68 miles of the Vermont 100 took more of a toll on my legs than the full hundred usually does. It's mostly my right quad. I think I was under trained and did not do nearly enough running on hard surfaces in preparation. On race day, I ran the early hard packed downhills much too aggressively for the training I had done. Looking back, I was already feeling twinges in my quads while I was running the paved re-route through Woodstock early in the day. My right quad is still angry about it.

So this past week I rode my road bike and walked. After a full week of not running or mountain biking, I was ready to go! Saturday, Kevin and I mountain biked a four hour long hilly loop around the Kingdom Trails. I was happy my legs felt as good as they did. I was picturing myself walking the bike up all the hills and that wasn't the case. I was moving a little slower than usual, judging from the fact that Kevin had to keep waiting for me and a few groups of riders passed us, but it felt great to be out there. Kevin pointed out that it is unusual for riders to pass me these days, which sure wasn't the case a year ago.  It's really fun to take up something new at this age. Where I see myself slowly declining in some of the things I like to do, mountain biking is something I am still improving at.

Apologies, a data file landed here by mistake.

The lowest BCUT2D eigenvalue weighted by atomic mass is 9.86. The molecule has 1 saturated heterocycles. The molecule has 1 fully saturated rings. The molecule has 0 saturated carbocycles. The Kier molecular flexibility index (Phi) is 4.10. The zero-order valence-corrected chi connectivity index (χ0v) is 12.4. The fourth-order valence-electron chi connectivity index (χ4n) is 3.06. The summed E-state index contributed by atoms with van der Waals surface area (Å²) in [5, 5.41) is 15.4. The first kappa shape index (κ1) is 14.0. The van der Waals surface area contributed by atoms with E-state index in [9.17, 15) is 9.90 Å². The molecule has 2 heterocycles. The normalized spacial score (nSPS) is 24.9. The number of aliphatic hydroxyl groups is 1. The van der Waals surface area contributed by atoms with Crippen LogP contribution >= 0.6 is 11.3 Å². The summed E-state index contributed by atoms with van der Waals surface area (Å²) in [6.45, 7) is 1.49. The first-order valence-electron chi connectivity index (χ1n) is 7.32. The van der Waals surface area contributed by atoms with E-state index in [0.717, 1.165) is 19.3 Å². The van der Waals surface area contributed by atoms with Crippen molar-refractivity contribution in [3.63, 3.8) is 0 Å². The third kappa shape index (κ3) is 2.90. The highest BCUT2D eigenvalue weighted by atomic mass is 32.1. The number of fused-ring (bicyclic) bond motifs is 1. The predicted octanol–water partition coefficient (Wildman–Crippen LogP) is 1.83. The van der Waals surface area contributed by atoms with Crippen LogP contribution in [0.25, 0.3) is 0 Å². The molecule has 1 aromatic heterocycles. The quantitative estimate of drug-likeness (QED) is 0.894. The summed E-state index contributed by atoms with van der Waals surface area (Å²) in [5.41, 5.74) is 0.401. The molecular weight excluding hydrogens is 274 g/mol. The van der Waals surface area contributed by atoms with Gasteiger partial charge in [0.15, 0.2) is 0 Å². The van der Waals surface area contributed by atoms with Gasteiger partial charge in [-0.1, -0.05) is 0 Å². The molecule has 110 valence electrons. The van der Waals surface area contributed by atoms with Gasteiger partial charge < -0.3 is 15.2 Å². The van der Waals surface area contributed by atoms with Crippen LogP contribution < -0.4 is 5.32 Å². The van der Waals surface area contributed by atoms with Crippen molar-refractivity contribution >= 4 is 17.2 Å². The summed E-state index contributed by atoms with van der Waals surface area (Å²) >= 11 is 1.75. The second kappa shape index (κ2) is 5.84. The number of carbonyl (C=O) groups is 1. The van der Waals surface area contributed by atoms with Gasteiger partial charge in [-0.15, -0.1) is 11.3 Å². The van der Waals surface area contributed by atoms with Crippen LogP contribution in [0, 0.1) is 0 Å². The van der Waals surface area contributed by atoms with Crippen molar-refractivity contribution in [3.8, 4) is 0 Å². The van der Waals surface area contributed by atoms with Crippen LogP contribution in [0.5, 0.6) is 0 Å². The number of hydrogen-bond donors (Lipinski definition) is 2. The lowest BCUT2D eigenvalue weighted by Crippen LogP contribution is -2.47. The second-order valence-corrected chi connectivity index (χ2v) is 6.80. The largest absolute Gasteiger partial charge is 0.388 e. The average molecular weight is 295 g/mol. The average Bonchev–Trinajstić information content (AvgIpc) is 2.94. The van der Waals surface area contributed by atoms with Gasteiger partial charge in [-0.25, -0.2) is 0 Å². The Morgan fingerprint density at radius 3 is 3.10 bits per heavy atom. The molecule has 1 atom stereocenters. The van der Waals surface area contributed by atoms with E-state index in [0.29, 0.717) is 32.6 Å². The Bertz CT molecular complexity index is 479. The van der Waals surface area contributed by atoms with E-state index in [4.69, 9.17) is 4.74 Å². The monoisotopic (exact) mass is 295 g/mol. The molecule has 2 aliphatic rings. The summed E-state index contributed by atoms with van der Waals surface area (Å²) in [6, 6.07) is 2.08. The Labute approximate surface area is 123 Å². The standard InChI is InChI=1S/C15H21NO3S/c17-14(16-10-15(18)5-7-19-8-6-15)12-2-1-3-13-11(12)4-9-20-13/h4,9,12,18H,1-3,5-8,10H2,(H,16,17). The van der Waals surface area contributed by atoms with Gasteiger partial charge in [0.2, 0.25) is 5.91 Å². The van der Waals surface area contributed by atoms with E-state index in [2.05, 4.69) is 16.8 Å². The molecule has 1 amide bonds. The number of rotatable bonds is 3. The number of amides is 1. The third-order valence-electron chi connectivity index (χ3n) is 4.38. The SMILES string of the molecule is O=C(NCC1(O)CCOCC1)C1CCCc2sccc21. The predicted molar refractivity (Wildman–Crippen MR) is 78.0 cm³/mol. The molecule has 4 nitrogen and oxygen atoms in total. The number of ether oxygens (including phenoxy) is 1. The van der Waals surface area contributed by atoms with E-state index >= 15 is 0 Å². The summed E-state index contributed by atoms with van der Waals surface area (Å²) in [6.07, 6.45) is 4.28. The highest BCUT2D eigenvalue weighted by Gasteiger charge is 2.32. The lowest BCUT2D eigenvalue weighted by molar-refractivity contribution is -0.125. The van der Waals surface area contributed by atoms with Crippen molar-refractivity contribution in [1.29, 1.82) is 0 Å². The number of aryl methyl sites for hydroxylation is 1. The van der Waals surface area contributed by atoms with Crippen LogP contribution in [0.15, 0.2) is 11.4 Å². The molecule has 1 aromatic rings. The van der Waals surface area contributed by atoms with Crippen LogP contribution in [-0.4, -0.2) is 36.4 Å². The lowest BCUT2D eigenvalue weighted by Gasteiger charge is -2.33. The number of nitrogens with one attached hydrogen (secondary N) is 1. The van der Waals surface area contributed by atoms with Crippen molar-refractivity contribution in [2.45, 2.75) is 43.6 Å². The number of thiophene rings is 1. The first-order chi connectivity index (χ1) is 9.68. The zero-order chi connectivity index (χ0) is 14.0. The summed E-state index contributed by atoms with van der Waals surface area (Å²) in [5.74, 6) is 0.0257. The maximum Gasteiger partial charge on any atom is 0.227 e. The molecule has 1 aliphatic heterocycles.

Sunday I decided to run. The problem was that it is extremely hilly where our camp is. To start from camp, I have to run straight downhill for about a mile, loosing around 1400 feet of elevation. From there I can either turn right to continue down, or turn the other direction and climb. Flat isn't an option. I did OK, but ended up walking the entire last mile back up to camp. Monday I tried to run a flat 4 on the local trails, but my quads made me cut it short. Yesterday I got back on the mountain bike and that went very well. I have to be patient. Right now I just have a little muscle strain, I don't want to turn it into a real injury.

This weekend I am planning to run an annual 30+ miles through the White Mountain National Forest with friends. I'll go anyway but if my legs aren't willing, I won't run. Kevin is working the aid stations, so I could always help him instead of running. I've still got 3 days left to recover, so you never know.